A recent report published by NZ Initiative suggests that New Zealand should consider introducing performance-based initiatives for teaching staff along the lines of what is happening in other countries.
Report author Martine Udahemuka travelled to the United States and United Kingdom to look at different ways that schools are trying to improve student outcomes.
Udahemuka says we should be looking beyond whether students achieve national standards, and focus more on the individual progress made by students.
This thinking is aligned with many in the education sector. The Ministry of Education and the Education Review Office are reportedly working on ways to better measure students’ progress.
However, the report’s suggestions for basing a teacher’s pay on student progress are not supported by the sector.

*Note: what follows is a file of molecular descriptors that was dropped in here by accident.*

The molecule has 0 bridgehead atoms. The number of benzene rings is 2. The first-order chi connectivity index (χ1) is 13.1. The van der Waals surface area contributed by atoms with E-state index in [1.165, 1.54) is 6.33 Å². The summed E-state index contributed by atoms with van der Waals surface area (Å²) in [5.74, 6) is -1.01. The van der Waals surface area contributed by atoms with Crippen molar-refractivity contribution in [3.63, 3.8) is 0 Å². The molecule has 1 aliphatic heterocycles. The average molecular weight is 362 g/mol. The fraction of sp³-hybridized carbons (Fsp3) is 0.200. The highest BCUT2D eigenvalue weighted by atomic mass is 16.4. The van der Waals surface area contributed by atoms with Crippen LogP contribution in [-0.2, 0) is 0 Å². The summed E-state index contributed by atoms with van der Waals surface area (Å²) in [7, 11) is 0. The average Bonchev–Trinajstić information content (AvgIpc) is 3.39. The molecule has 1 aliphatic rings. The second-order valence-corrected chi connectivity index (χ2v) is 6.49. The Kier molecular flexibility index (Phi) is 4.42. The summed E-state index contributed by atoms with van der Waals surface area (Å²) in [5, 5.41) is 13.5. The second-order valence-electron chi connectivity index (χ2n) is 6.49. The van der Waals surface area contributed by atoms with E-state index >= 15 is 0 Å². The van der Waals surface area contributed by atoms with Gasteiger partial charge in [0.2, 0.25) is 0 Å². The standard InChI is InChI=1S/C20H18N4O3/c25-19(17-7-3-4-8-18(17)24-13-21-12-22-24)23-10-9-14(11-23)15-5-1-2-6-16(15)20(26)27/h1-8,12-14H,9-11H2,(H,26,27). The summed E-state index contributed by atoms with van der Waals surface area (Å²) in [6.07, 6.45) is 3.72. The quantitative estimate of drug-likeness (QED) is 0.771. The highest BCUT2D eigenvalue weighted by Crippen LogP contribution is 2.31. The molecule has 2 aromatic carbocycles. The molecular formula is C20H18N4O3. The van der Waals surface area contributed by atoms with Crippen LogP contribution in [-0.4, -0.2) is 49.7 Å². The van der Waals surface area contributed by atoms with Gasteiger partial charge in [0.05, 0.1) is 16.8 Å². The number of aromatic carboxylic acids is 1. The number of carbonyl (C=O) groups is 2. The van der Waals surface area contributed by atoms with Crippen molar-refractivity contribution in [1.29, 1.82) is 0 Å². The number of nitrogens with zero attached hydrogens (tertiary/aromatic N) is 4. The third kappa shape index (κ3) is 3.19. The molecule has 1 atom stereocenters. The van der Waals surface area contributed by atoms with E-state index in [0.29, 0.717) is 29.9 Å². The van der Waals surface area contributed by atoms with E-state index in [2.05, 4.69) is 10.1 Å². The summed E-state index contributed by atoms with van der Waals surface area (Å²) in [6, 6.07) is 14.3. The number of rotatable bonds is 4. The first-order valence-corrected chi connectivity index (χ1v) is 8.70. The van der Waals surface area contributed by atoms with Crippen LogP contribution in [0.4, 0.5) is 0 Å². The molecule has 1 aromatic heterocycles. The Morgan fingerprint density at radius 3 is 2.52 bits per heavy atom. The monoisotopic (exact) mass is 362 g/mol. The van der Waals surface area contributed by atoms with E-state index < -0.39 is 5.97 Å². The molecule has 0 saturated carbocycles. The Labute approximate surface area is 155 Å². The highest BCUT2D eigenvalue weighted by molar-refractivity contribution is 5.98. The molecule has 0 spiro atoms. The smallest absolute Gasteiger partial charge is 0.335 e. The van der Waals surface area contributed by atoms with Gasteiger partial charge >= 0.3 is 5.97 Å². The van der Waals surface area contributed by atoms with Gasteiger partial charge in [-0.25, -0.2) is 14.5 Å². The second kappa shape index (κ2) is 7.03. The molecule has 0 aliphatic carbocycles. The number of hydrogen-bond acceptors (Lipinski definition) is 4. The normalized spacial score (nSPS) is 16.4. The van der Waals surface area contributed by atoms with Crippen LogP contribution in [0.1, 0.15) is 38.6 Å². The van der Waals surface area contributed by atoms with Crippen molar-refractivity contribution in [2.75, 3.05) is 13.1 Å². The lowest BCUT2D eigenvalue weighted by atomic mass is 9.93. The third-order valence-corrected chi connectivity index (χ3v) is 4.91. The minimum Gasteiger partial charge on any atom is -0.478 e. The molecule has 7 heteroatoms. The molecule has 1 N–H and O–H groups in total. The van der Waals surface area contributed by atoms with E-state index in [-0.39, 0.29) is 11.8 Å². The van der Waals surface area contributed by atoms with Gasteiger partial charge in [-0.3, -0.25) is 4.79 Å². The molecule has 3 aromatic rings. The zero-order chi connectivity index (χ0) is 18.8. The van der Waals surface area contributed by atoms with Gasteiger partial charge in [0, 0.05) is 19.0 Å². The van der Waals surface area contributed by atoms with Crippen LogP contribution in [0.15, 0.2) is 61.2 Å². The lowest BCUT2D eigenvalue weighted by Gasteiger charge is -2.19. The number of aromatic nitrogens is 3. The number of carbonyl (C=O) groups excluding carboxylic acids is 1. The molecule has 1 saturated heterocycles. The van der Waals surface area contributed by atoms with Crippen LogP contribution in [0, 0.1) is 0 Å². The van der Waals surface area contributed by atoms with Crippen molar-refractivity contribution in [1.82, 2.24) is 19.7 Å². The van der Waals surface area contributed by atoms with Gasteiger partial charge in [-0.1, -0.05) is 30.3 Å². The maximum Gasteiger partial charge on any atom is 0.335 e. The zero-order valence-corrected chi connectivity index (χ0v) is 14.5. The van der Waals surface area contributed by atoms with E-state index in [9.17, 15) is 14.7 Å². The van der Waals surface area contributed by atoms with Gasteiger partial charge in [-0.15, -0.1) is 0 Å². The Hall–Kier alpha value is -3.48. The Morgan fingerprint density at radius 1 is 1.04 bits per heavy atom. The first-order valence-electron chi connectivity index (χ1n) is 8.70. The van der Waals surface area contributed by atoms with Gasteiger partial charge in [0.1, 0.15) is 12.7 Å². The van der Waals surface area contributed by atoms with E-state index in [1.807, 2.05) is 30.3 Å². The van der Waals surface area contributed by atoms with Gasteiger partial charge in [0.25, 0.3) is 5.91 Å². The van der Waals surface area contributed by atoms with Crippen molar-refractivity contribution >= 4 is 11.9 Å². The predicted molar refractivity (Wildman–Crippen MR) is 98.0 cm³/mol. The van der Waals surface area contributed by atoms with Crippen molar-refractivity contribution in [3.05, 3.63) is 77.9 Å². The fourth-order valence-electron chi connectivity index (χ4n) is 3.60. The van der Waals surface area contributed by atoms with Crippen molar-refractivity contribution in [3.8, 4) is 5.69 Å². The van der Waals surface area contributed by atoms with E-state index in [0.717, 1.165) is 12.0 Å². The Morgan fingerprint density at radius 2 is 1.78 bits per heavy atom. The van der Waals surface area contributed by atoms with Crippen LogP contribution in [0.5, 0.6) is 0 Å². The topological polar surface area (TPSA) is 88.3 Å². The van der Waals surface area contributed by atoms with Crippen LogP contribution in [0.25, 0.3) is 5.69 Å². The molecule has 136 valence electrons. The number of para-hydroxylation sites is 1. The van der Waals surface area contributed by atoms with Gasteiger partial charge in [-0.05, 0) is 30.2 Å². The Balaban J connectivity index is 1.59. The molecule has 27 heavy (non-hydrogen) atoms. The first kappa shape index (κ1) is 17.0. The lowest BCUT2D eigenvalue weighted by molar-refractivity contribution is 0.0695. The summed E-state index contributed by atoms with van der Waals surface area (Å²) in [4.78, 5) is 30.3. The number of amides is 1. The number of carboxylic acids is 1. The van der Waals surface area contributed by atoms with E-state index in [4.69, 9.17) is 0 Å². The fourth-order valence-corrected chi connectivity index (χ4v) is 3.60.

The report argues that teaching standards improve when teachers are incentivised by higher pay.
However, NZ Principals Federation and School Trustees Association have come out in opposition to performance-based pay and the unions have always had this view.
NZEI president Lynda Stuart said comparisons to overseas education systems were unhelpful and detracted from the positive changes underway in New Zealand.
However, NZ Initiative executive director Oliver Hartwich says the Initiative’s previous work on school performance highlighted there is still a long way to go.
“We found deep-seated problems with chronic school failure and even worse that the way performance is assessed does not separate good teaching from bad,” he says.
The report discussed here is titled Fair and Frank: Global insights for managing school performance. The NZ Initiative has announced another report is forthcoming that will “draw on these global examples and inform practical recommendations for improved school management in New Zealand”.